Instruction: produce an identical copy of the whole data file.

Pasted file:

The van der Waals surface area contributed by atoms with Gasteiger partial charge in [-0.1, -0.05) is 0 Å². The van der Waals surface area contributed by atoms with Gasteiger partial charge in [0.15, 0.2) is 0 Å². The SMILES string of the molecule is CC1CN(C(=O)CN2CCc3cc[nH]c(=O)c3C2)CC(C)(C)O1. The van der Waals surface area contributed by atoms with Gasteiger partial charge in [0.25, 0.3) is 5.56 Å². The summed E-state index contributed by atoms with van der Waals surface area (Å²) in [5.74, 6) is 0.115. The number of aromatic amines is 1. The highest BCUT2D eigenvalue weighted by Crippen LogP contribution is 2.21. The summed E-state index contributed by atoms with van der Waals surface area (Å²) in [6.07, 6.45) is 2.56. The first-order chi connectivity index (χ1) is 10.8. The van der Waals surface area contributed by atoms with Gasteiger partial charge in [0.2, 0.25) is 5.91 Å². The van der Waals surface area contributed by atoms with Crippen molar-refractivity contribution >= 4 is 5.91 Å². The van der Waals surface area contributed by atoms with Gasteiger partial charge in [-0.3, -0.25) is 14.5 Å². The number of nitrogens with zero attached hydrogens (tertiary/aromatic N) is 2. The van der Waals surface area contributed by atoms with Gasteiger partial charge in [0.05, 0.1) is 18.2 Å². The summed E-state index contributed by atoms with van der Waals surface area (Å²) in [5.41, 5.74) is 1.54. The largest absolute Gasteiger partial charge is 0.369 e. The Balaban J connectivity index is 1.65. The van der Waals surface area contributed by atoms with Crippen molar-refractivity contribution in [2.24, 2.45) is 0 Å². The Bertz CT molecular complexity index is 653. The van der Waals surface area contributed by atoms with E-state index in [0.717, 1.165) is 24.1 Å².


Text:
The van der Waals surface area contributed by atoms with Gasteiger partial charge in [-0.1, -0.05) is 0 Å². The van der Waals surface area contributed by atoms with Gasteiger partial charge in [0.15, 0.2) is 0 Å². The SMILES string of the molecule is CC1CN(C(=O)CN2CCc3cc[nH]c(=O)c3C2)CC(C)(C)O1. The van der Waals surface area contributed by atoms with Gasteiger partial charge in [0.25, 0.3) is 5.56 Å². The summed E-state index contributed by atoms with van der Waals surface area (Å²) in [5.74, 6) is 0.115. The number of aromatic amines is 1. The highest BCUT2D eigenvalue weighted by Crippen LogP contribution is 2.21. The summed E-state index contributed by atoms with van der Waals surface area (Å²) in [6.07, 6.45) is 2.56. The first-order chi connectivity index (χ1) is 10.8. The van der Waals surface area contributed by atoms with Gasteiger partial charge in [0.2, 0.25) is 5.91 Å². The van der Waals surface area contributed by atoms with Crippen molar-refractivity contribution >= 4 is 5.91 Å². The van der Waals surface area contributed by atoms with Gasteiger partial charge in [-0.3, -0.25) is 14.5 Å². The number of nitrogens with zero attached hydrogens (tertiary/aromatic N) is 2. The van der Waals surface area contributed by atoms with Gasteiger partial charge in [0.05, 0.1) is 18.2 Å². The summed E-state index contributed by atoms with van der Waals surface area (Å²) in [5.41, 5.74) is 1.54. The largest absolute Gasteiger partial charge is 0.369 e. The Balaban J connectivity index is 1.65. The van der Waals surface area contributed by atoms with Crippen molar-refractivity contribution in [2.24, 2.45) is 0 Å². The Bertz CT molecular complexity index is 653. The van der Waals surface area contributed by atoms with E-state index in [0.717, 1.165) is 24.1 Å².